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Dead medium: The Comparator; the Rapid Selector
From: boneill@allinux1.alliance.net (Bradley O'Neill)

Dear Bruce,

Here's some information on pre-encryption/decryption technologies of the 1930s and 40s. These creatures were the stillbirths of Vannevar Bush's projects at MIT and OP-20-G (Naval encryption division).

Most people know Bush as grandaddy of info-science, and prognosticator of hypertext (in the famous article in a 1945 edition of _Atlantic Monthly,_ Bush envisioned a hyper-linked bibliography system called MEMEX, an idealized machine that was never built).

Well, when I started looking into developmental background on BOMBE decryption devices for the German ENIGMA encryption system, I stumbled onto a source examining Vannevar Bush's role in creating Rapid Selector/Tabulating machines for the Navy and private industry, all inventions that predate Bush's idea of MEMEX.

This particular text is I'm citing is _Information and Secrecy: Vannevar Bush, Ultra, and the Other Memex_ by Colin Burke; Scarecrow Press, Inc. Metuchen N.J., 1994. LOC: HD9696.C772B87 1994

Dr. Burke goes in-depth on several Bush "Rapid Selector" inventions that precede the development of successful analog optic-cryptoanalytic machines of WWII. Principal among them:

THE COMPARATOR: 70mm Eastman-Kodak paper-tape based electronic crypto-analytic prototype, funded by the US Navy, built mostly at MIT, first assembled in 1938. The Comparator was plagued by years of mechanical setbacks. Bush wanted a "high-speed" (projected to be 100 times faster than 1920s tabulators) parallel processing analyser that utilized photo-cell light readings to index (and thus decode) up to 50,000 character comparisons per minute.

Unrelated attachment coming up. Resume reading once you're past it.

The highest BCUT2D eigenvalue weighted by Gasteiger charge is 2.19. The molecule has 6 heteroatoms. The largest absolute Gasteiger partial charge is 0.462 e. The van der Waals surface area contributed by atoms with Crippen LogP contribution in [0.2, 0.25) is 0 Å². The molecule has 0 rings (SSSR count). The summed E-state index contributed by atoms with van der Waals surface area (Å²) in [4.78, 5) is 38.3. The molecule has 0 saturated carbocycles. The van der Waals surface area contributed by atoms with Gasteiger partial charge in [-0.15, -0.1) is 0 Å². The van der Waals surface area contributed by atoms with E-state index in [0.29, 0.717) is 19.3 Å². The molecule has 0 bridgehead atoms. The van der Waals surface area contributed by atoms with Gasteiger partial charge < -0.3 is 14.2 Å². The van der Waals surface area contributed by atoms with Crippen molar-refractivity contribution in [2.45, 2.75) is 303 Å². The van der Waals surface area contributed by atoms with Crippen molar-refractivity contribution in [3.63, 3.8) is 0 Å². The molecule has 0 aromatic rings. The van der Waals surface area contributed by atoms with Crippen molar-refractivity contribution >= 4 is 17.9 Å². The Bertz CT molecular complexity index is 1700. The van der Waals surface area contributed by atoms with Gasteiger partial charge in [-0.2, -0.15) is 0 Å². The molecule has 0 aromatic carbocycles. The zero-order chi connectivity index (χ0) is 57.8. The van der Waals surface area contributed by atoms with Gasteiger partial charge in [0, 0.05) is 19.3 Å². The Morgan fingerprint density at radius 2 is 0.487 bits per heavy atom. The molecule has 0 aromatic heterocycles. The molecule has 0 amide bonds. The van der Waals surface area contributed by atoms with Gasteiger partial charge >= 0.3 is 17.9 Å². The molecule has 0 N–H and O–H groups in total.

Very low memory capability caused printing/retrieval problems. Bush realized that without microfilm density, the processing speeds were also unachievable. And if microfilm was used, then the reading/recording capabilities would suffer from insufficient resolution.

THE RAPID SELECTOR: Begun in 1937. Bush's MIT team first built this analyser in 1940. Funding was dropped by a disgruntled FBI and subsequently picked up by various private foundations including Eastman and NCR (Bush was apparently an undaunted spinner of techno-dreams ala Steve Jobs). The Rapid Selector went through several incarnations, but was conceived as a specialized data- retrieval system for business records or scientific research.

The Rapid Selector was a microfilm-based analyser consisting of a 7' tall relay rack, housing the film drives. Like its sister,the Comparator, it used a light- sensing reader system to allow speedy retrieval of microfilmed information. The user compiled a series of punchcard notes that were indexed into microfilm storage by a system operator/librarian.

The Rapid Selector would then allow the user to cross-reference other researchers' additions to the user's "specialized area" without sorting through irrelevant texts. Bush saw the Rapid Selector as an eventual replacement for card catalogues.

Although Bush conquered his basic speed/retrieval problems, the required coding system to access information ultimately proved prohibitively complex. The specialized typewriter for the code-punch was also unworkable.

Burke's text is full of other useful information, follies, and successes that orbit around the development of these pre-digital machines. I'll post more as I digest it.

Regards,

Bradley.